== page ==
• community health networks;
  • cancer;
  • education;
  • screening;
  • primary care;
  • physician;
  • rural health;
  • African American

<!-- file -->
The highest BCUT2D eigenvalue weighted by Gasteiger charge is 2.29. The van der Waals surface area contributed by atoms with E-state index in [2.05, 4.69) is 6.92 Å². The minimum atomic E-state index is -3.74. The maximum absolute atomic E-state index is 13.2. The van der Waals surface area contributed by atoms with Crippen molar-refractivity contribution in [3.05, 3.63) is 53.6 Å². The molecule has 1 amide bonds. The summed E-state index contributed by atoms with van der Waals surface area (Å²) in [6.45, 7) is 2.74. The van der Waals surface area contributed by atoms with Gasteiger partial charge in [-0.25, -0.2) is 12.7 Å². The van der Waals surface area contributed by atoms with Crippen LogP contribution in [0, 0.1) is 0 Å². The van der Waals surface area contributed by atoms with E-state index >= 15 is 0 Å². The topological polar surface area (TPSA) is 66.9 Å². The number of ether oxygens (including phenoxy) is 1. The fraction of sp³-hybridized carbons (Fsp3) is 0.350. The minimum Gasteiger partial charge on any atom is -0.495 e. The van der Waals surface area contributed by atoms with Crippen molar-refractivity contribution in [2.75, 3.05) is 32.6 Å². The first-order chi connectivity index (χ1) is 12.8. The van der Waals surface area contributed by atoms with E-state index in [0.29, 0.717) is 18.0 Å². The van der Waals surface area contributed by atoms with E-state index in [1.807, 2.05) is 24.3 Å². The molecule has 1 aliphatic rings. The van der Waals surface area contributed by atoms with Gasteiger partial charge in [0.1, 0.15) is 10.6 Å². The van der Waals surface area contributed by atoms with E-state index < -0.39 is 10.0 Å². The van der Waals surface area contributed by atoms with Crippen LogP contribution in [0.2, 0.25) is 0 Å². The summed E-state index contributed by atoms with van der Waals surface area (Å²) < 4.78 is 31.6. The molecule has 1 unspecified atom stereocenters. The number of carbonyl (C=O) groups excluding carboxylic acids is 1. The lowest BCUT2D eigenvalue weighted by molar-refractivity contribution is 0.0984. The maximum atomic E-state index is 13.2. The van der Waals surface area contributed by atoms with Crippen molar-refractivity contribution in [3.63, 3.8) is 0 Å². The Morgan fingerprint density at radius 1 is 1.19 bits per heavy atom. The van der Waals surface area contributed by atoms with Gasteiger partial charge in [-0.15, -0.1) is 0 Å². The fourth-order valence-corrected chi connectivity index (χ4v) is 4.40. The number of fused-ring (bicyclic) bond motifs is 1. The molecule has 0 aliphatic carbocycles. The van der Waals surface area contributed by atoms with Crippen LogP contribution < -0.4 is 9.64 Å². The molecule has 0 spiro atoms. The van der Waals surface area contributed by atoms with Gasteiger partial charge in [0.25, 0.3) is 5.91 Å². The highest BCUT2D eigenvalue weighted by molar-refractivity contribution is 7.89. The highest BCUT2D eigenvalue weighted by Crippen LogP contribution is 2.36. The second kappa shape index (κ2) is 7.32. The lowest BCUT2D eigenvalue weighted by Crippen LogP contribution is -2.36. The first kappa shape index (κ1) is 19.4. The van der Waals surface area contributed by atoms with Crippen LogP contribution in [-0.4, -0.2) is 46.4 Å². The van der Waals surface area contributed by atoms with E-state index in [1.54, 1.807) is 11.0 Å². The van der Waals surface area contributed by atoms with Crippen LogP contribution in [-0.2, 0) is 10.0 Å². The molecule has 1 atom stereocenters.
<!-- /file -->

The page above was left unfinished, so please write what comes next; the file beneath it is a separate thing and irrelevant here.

The origin of cancer health disparities and mortality in Arkansas is multifactorial. In response to a cooperative agreement with the National Cancer Institute's Center to Reduce Cancer Health Disparities, the Arkansas Special Populations Access Network (ASPAN) was developed to reduce these disparities. ASPAN's partnership with local primary care physicians of the Arkansas Medical, Dental, and Pharmaceutical Association through the Cancer Education Awareness Program is the focus of this article. A quasi-experimental intervention, the Community Cancer Education Awareness Program, was employed that included 1) physician education to increase awareness of risk factors and cancer screening; and 2) patient education to increase screening, and 3) patient-generated screening questionnaires to prompt discussion of cancer risk and screening recommendations between patients and physicians. Two urban and 2 rural clinics were targeted during a 12-month period with interval intervention assessments. Baseline review of records (n = 200) from patients ≥40 were utilized to assess the rate of breast, prostate, and colorectal screenings among clinics. For the patient education intervention, patients (n = 120) were interviewed via a 34-item assessment. Physician awareness of cancer risk factors and screening recommendations significantly increased. Statistically significant increases were seen for prostate (P = .028), breast (P = .036), and colorectal (P < .001) cancer screening across all 4 clinics. Patients' increased likelihood of cancer screenings was associated with knowledge about consumption of animal fat (P < .001), dietary fiber (P < .013), and mammograms (P < .001). Utilizing the physician as the central change agent, the ASPAN provider network successfully enhanced cancer screening awareness of minority physicians and their patients. Cancer 2006. © 2006 American Cancer Society.